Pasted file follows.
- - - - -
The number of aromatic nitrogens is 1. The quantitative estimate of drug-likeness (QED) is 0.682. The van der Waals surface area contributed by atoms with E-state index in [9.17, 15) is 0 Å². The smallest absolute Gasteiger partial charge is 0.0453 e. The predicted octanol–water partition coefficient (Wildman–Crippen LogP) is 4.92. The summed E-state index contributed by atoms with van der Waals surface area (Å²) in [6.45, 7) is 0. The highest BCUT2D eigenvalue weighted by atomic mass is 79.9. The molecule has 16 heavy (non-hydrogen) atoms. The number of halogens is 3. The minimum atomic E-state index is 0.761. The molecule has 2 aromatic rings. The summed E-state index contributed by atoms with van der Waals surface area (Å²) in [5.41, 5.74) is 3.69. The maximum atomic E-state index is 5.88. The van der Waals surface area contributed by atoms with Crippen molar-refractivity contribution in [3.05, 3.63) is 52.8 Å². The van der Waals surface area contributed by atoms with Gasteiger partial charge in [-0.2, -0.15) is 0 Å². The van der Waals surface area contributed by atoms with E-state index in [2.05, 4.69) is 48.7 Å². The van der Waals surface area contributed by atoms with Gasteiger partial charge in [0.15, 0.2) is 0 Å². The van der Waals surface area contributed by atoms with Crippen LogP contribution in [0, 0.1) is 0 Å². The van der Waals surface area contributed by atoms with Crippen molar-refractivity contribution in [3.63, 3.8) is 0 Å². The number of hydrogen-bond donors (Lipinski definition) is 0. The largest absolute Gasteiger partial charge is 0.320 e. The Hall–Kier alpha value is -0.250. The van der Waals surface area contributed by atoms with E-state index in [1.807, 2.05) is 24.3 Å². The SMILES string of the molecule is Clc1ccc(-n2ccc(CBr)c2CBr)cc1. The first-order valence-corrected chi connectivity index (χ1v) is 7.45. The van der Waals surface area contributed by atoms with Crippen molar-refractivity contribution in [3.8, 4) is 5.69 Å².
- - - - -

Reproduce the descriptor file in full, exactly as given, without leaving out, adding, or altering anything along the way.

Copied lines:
The number of aromatic nitrogens is 1. The quantitative estimate of drug-likeness (QED) is 0.682. The van der Waals surface area contributed by atoms with E-state index in [9.17, 15) is 0 Å². The smallest absolute Gasteiger partial charge is 0.0453 e. The predicted octanol–water partition coefficient (Wildman–Crippen LogP) is 4.92. The summed E-state index contributed by atoms with van der Waals surface area (Å²) in [6.45, 7) is 0. The highest BCUT2D eigenvalue weighted by atomic mass is 79.9. The molecule has 16 heavy (non-hydrogen) atoms. The number of halogens is 3. The minimum atomic E-state index is 0.761. The molecule has 2 aromatic rings. The summed E-state index contributed by atoms with van der Waals surface area (Å²) in [5.41, 5.74) is 3.69. The maximum atomic E-state index is 5.88. The van der Waals surface area contributed by atoms with Crippen molar-refractivity contribution in [3.05, 3.63) is 52.8 Å². The van der Waals surface area contributed by atoms with Gasteiger partial charge in [-0.2, -0.15) is 0 Å². The van der Waals surface area contributed by atoms with E-state index in [2.05, 4.69) is 48.7 Å². The van der Waals surface area contributed by atoms with Gasteiger partial charge in [0.15, 0.2) is 0 Å². The van der Waals surface area contributed by atoms with Crippen LogP contribution in [0, 0.1) is 0 Å². The van der Waals surface area contributed by atoms with Crippen molar-refractivity contribution in [3.63, 3.8) is 0 Å². The number of hydrogen-bond donors (Lipinski definition) is 0. The largest absolute Gasteiger partial charge is 0.320 e. The Hall–Kier alpha value is -0.250. The van der Waals surface area contributed by atoms with E-state index in [1.807, 2.05) is 24.3 Å². The SMILES string of the molecule is Clc1ccc(-n2ccc(CBr)c2CBr)cc1. The first-order valence-corrected chi connectivity index (χ1v) is 7.45. The van der Waals surface area contributed by atoms with Crippen molar-refractivity contribution in [3.8, 4) is 5.69 Å².